Interview: “You are perfect just the way you are” – Doing Less


Marc Lessers book “Doing Less” is a very tempting promise. It’s supposed to explain how to achieve more by doing less – but doing less does not mean to work less, it means to do less unnecessary things, to focus better and to care less for distractions, and to answer three important questions: What do you want? What do you have to do to get it? Can you pay the price for it?
Everybody needs to find his own way of focusing and concentrating. – Lesser is a Zen Priest, Zen Master, former Entrepreneur (a greeting cards and calendar company) and now executive coach (Zen Business Associates). Not surprisingly his recommendation mainly derive from years of Zen practice: Get back to the simple things, question who you are – and just start doing whatever you want to do. There is nothingh you have to wait for.
Lesser is not just preaching or recommending – he develops a clear program with five areas to focus on. The Less Manifesto treats fear, assumoptions, distraction, resistance and busyness as the main obstacles to productive work.

  • Overcoming fears is mainly an issue of communication, imagination and a clear understanding of what is going on: Why are we afraid of meetings, presentations, or of addressing someeone with bad news? Whar are the consequences? And what are tre consequences of the consequences, what will “really” change for us? Is there anything we can know and plan, and is there anything that will really affect us?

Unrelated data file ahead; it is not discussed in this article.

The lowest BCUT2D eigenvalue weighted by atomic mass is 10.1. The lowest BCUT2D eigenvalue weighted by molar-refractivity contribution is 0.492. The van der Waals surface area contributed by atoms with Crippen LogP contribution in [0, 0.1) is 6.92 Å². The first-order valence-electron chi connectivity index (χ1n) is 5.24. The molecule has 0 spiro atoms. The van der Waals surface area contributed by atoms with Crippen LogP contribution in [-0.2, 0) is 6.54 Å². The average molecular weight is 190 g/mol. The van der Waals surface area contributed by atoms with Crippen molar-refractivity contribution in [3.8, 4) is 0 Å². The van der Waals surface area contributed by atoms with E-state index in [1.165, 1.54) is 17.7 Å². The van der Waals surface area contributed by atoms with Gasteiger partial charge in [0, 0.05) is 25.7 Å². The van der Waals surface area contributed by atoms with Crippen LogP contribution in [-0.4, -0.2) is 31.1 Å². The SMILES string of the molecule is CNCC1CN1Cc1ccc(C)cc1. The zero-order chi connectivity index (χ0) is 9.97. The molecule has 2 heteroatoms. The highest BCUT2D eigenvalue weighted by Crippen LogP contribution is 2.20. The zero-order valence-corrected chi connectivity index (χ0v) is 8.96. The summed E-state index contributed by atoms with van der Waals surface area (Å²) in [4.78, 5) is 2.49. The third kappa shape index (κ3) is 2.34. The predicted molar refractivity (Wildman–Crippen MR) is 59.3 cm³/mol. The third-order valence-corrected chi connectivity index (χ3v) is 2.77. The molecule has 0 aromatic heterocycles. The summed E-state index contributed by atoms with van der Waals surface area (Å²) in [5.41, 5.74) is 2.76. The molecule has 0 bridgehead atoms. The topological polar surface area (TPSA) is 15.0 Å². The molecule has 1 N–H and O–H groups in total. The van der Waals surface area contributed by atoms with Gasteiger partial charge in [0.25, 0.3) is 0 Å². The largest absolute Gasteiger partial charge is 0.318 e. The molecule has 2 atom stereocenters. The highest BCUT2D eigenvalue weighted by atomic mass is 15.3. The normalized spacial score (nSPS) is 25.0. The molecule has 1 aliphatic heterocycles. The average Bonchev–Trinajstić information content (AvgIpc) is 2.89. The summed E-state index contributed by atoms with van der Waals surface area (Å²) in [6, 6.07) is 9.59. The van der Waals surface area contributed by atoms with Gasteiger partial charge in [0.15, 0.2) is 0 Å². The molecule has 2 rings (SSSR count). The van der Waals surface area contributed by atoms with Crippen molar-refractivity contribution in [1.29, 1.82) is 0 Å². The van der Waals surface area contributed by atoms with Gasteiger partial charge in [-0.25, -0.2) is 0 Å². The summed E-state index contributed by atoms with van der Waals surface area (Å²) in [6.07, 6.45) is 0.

• This often closely connected to the second issue: We have assumptions about what will happen, what others think, what others will do. What of this do we know and what do we imagine or interpret? If we wonder what someone really wants or needs from us – why don’t we just go and ask? – Because of some fears…?
  • Resistance can be our own or that of others – or again just an assumption. Will colleagues really resist changes we suggested? Why do we resist talking to and meeting someone? Because we have some assumption? Because we are afraid – of being right with our assumptions?